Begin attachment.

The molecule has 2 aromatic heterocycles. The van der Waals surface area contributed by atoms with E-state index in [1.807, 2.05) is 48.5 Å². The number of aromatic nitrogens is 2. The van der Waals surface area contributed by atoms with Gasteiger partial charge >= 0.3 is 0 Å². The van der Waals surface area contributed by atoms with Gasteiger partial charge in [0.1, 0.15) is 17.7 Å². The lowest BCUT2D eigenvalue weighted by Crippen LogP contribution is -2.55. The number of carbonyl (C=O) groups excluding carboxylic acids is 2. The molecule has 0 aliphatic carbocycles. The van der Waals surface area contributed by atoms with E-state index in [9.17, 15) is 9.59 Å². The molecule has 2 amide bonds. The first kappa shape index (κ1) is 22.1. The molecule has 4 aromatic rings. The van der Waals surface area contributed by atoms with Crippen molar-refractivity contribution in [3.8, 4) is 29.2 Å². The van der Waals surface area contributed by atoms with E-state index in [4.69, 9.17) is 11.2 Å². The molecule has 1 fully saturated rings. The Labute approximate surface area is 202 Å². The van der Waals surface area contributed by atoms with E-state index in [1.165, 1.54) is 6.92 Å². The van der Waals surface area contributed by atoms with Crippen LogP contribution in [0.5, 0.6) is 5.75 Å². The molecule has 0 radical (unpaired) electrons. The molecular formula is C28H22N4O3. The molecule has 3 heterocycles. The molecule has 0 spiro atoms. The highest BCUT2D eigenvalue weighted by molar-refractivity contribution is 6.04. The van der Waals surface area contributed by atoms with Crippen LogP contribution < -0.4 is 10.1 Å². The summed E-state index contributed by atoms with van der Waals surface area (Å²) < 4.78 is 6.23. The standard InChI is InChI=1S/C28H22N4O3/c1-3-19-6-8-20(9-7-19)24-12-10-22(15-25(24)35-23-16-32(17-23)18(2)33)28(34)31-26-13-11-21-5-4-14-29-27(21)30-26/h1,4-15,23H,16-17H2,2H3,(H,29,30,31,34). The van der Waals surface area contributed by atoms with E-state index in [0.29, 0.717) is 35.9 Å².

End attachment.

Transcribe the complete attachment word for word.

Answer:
The molecule has 2 aromatic heterocycles. The van der Waals surface area contributed by atoms with E-state index in [1.807, 2.05) is 48.5 Å². The number of aromatic nitrogens is 2. The van der Waals surface area contributed by atoms with Gasteiger partial charge >= 0.3 is 0 Å². The van der Waals surface area contributed by atoms with Gasteiger partial charge in [0.1, 0.15) is 17.7 Å². The lowest BCUT2D eigenvalue weighted by Crippen LogP contribution is -2.55. The number of carbonyl (C=O) groups excluding carboxylic acids is 2. The molecule has 0 aliphatic carbocycles. The van der Waals surface area contributed by atoms with E-state index in [9.17, 15) is 9.59 Å². The molecule has 2 amide bonds. The first kappa shape index (κ1) is 22.1. The molecule has 4 aromatic rings. The van der Waals surface area contributed by atoms with Crippen molar-refractivity contribution in [3.8, 4) is 29.2 Å². The van der Waals surface area contributed by atoms with E-state index in [4.69, 9.17) is 11.2 Å². The molecule has 1 fully saturated rings. The Labute approximate surface area is 202 Å². The van der Waals surface area contributed by atoms with E-state index in [1.165, 1.54) is 6.92 Å². The van der Waals surface area contributed by atoms with Crippen LogP contribution in [0.5, 0.6) is 5.75 Å². The molecule has 0 radical (unpaired) electrons. The molecular formula is C28H22N4O3. The molecule has 3 heterocycles. The molecule has 0 spiro atoms. The highest BCUT2D eigenvalue weighted by molar-refractivity contribution is 6.04. The van der Waals surface area contributed by atoms with Crippen LogP contribution < -0.4 is 10.1 Å². The summed E-state index contributed by atoms with van der Waals surface area (Å²) < 4.78 is 6.23. The standard InChI is InChI=1S/C28H22N4O3/c1-3-19-6-8-20(9-7-19)24-12-10-22(15-25(24)35-23-16-32(17-23)18(2)33)28(34)31-26-13-11-21-5-4-14-29-27(21)30-26/h1,4-15,23H,16-17H2,2H3,(H,29,30,31,34). The van der Waals surface area contributed by atoms with E-state index in [0.29, 0.717) is 35.9 Å².